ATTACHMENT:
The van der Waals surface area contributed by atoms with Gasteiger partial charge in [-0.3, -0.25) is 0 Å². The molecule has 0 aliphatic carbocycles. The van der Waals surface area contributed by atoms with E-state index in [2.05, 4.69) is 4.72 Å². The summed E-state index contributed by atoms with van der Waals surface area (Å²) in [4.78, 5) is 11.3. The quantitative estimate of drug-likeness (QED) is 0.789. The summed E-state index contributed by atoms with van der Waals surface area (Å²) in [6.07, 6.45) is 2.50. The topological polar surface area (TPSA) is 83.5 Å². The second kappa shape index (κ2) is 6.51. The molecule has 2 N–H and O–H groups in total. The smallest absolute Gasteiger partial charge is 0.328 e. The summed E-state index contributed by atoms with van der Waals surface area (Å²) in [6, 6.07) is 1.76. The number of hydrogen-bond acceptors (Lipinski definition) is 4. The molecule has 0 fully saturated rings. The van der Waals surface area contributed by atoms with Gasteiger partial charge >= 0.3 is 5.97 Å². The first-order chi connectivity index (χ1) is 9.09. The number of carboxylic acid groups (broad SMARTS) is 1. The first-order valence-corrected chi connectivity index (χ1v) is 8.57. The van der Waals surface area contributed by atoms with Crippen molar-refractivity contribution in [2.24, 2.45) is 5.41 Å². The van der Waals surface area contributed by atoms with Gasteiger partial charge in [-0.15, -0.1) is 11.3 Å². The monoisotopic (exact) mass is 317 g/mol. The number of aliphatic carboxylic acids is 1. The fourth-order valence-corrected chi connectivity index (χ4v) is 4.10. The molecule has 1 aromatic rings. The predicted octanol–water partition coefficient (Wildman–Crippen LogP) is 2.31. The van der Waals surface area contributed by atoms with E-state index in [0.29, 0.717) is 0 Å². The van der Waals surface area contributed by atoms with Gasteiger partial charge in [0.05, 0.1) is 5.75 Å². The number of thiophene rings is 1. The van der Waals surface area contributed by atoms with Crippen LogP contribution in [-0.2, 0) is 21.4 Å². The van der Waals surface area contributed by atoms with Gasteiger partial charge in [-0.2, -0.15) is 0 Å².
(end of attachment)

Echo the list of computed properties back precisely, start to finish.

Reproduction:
The van der Waals surface area contributed by atoms with Gasteiger partial charge in [-0.3, -0.25) is 0 Å². The molecule has 0 aliphatic carbocycles. The van der Waals surface area contributed by atoms with E-state index in [2.05, 4.69) is 4.72 Å². The summed E-state index contributed by atoms with van der Waals surface area (Å²) in [4.78, 5) is 11.3. The quantitative estimate of drug-likeness (QED) is 0.789. The summed E-state index contributed by atoms with van der Waals surface area (Å²) in [6.07, 6.45) is 2.50. The topological polar surface area (TPSA) is 83.5 Å². The second kappa shape index (κ2) is 6.51. The molecule has 2 N–H and O–H groups in total. The smallest absolute Gasteiger partial charge is 0.328 e. The summed E-state index contributed by atoms with van der Waals surface area (Å²) in [6, 6.07) is 1.76. The number of hydrogen-bond acceptors (Lipinski definition) is 4. The molecule has 0 fully saturated rings. The van der Waals surface area contributed by atoms with Gasteiger partial charge >= 0.3 is 5.97 Å². The first-order chi connectivity index (χ1) is 9.09. The number of carboxylic acid groups (broad SMARTS) is 1. The first-order valence-corrected chi connectivity index (χ1v) is 8.57. The van der Waals surface area contributed by atoms with Crippen molar-refractivity contribution in [2.24, 2.45) is 5.41 Å². The van der Waals surface area contributed by atoms with Gasteiger partial charge in [-0.15, -0.1) is 11.3 Å². The monoisotopic (exact) mass is 317 g/mol. The number of aliphatic carboxylic acids is 1. The fourth-order valence-corrected chi connectivity index (χ4v) is 4.10. The molecule has 1 aromatic rings. The predicted octanol–water partition coefficient (Wildman–Crippen LogP) is 2.31. The van der Waals surface area contributed by atoms with E-state index in [0.29, 0.717) is 0 Å². The van der Waals surface area contributed by atoms with Gasteiger partial charge in [0.05, 0.1) is 5.75 Å². The number of thiophene rings is 1. The van der Waals surface area contributed by atoms with Crippen LogP contribution in [-0.2, 0) is 21.4 Å². The van der Waals surface area contributed by atoms with Gasteiger partial charge in [-0.2, -0.15) is 0 Å².